By Lindsey Kirsch, BSN, RN
When I learned recently that medical errors are the third-leading cause of death in the U.S., after heart disease and cancer, I frankly was not surprised. As a pediatric emergency room nurse, I know that healthcare professionals are routinely pushed to our physical and intellectual limits, causing extreme fatigue, reducing mental acuity and putting patient safety at risk. That is why nurses and caregivers are calling on the Washington State legislature to pass an urgently needed bill that protects rest breaks for hospital staff and stops employers from abusing mandatory overtime.
I have a deep passion for taking care of kids, and I come into work every day with the goal of promoting the health, safety and well-being of my patients. But it is extremely difficult to do my best when I am utterly drained and exhausted. In my entire 12 years as a nurse, I have never had a single day in which I have taken both of my rest breaks. Some days, I can go up to six hours straight without a drink of water or going to the bathroom. This kind of relentless, uninterrupted pace can have very real negative consequences for our patients.
According to the Journal of Patient Safety, there are an average of 400,000 patient deaths each year across our country from avoidable medical errors, and up to 20 times more incidents of serious harm. Multiple studies have shown that staff fatigue leads to significant increases in medical errors.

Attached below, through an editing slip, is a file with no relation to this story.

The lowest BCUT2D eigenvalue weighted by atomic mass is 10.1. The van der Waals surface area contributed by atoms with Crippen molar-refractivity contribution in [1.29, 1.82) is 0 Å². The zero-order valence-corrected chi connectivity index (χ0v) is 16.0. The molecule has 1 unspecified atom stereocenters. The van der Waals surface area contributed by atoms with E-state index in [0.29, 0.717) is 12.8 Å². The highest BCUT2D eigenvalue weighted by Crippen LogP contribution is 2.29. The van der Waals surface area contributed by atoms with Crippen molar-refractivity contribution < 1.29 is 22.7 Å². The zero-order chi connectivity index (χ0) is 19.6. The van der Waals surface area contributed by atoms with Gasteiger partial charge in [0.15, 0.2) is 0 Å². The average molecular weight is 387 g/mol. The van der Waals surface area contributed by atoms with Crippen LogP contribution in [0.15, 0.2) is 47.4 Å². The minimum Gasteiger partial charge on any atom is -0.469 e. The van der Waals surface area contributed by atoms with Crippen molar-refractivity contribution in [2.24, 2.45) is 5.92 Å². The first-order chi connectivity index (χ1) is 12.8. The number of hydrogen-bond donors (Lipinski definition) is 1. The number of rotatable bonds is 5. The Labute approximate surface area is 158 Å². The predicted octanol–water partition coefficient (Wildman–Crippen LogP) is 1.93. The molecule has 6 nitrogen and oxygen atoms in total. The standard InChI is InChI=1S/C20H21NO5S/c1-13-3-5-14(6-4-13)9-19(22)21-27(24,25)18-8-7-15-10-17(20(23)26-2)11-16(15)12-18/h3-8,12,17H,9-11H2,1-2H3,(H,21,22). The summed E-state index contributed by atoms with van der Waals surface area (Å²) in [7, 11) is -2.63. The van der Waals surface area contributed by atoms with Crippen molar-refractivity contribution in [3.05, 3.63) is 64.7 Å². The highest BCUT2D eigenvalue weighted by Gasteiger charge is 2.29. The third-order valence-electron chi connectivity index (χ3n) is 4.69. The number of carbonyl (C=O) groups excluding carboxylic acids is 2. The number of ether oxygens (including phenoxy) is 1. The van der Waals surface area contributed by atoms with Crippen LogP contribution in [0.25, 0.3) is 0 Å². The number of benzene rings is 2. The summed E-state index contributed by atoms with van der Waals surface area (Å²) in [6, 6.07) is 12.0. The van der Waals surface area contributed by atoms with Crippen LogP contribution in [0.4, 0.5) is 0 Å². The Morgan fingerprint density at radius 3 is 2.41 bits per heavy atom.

A good example of an area ripe for mistakes is the administering of medications. In a hospital setting, doctors order medications and then the orders are sent to the pharmacy for approval. Nurses are the last line of defense for our patients, and often it is up to us to catch an error. I have seen firsthand the wrong medication prescribed, doses being off by 100-fold, and critical medications not being prescribed at all.
Catching these errors can be a matter of life and death, and nurses need to be constantly on our toes, closely reviewing all the notes for every patient. But when we go for long periods without breaks, our ability to stay focused and alert is severely diminished.
Medical errors are not only dangerous, they are also extremely costly for patients and taxpayers. Avoidable errors cost over $19 billion annually, and 78 percent of the costs of injuries are passed on to consumers.
For the past five years, patient advocates, together with our state’s largest unions of nurses and healthcare workers – SEIU Healthcare 1199NW, UFCW Local 21 and my union, the Washington State Nurses Association – have been trying to pass legislation which would address hospital staff fatigue. Now, that legislation is closer to becoming law than ever before.
SHB 1155 passed the House of Representatives in a bipartisan vote, and is currently before the state Senate. The bill would require uninterrupted rest and meal breaks for nurses, nursing assistants and technical staff, and ban the abuse of mandatory overtime. The legislation includes reasonable exceptions for emergencies and cases in which the quality of patient care could be impacted.
When you, your child, spouse, parent, grandparent or other loved one are in the hospital, you do not want your nurse to be thinking “I wish I could get off my feet for a few minutes, get a snack or go to the bathroom.” Your nurses and healthcare professionals should be 100 percent focused on giving you the highest quality care possible.
Our state legislators hold the safety of my young patients in their hands. I urge them to vote yes on SHB 1155.
Lindsey Kirsch lives in Lake Forest Park and has been a pediatric emergency room nurse for the past 12 years.